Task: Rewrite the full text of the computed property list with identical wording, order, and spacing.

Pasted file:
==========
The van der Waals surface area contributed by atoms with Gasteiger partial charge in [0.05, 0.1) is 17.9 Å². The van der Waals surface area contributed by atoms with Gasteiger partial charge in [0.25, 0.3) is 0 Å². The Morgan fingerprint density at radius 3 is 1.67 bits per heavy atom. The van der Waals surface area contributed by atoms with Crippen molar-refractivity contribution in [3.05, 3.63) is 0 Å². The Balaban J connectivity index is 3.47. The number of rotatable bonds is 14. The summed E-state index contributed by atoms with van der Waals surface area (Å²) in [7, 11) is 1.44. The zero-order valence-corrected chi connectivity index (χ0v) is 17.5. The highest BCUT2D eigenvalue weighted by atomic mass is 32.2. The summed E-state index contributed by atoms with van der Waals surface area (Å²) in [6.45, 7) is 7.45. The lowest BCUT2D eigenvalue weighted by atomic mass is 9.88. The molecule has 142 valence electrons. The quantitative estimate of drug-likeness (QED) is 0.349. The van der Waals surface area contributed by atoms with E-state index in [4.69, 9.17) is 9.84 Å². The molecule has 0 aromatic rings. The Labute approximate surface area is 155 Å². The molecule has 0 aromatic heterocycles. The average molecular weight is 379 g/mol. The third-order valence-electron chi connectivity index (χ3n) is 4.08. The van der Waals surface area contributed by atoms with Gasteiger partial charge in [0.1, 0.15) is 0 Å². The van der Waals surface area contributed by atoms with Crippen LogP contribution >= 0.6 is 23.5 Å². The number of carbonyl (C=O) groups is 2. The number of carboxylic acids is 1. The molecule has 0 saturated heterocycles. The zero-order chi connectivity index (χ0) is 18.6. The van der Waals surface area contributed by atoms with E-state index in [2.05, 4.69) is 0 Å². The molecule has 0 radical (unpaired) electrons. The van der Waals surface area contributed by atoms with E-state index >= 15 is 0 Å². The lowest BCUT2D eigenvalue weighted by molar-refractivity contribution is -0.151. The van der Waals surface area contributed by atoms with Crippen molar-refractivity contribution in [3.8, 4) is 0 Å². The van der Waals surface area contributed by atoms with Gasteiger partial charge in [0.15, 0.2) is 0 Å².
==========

The van der Waals surface area contributed by atoms with Gasteiger partial charge in [0.05, 0.1) is 17.9 Å². The van der Waals surface area contributed by atoms with Gasteiger partial charge in [0.25, 0.3) is 0 Å². The Morgan fingerprint density at radius 3 is 1.67 bits per heavy atom. The van der Waals surface area contributed by atoms with Crippen molar-refractivity contribution in [3.05, 3.63) is 0 Å². The Balaban J connectivity index is 3.47. The number of rotatable bonds is 14. The summed E-state index contributed by atoms with van der Waals surface area (Å²) in [7, 11) is 1.44. The zero-order valence-corrected chi connectivity index (χ0v) is 17.5. The highest BCUT2D eigenvalue weighted by atomic mass is 32.2. The summed E-state index contributed by atoms with van der Waals surface area (Å²) in [6.45, 7) is 7.45. The lowest BCUT2D eigenvalue weighted by atomic mass is 9.88. The molecule has 142 valence electrons. The quantitative estimate of drug-likeness (QED) is 0.349. The van der Waals surface area contributed by atoms with E-state index in [4.69, 9.17) is 9.84 Å². The molecule has 0 aromatic rings. The Labute approximate surface area is 155 Å². The molecule has 0 aromatic heterocycles. The average molecular weight is 379 g/mol. The third-order valence-electron chi connectivity index (χ3n) is 4.08. The van der Waals surface area contributed by atoms with Gasteiger partial charge in [0.1, 0.15) is 0 Å². The van der Waals surface area contributed by atoms with Crippen LogP contribution >= 0.6 is 23.5 Å². The number of carbonyl (C=O) groups is 2. The number of carboxylic acids is 1. The molecule has 0 saturated heterocycles. The zero-order chi connectivity index (χ0) is 18.6. The van der Waals surface area contributed by atoms with E-state index in [2.05, 4.69) is 0 Å². The molecule has 0 radical (unpaired) electrons. The van der Waals surface area contributed by atoms with E-state index >= 15 is 0 Å². The lowest BCUT2D eigenvalue weighted by molar-refractivity contribution is -0.151. The van der Waals surface area contributed by atoms with Crippen molar-refractivity contribution in [3.8, 4) is 0 Å². The van der Waals surface area contributed by atoms with Gasteiger partial charge in [0.15, 0.2) is 0 Å².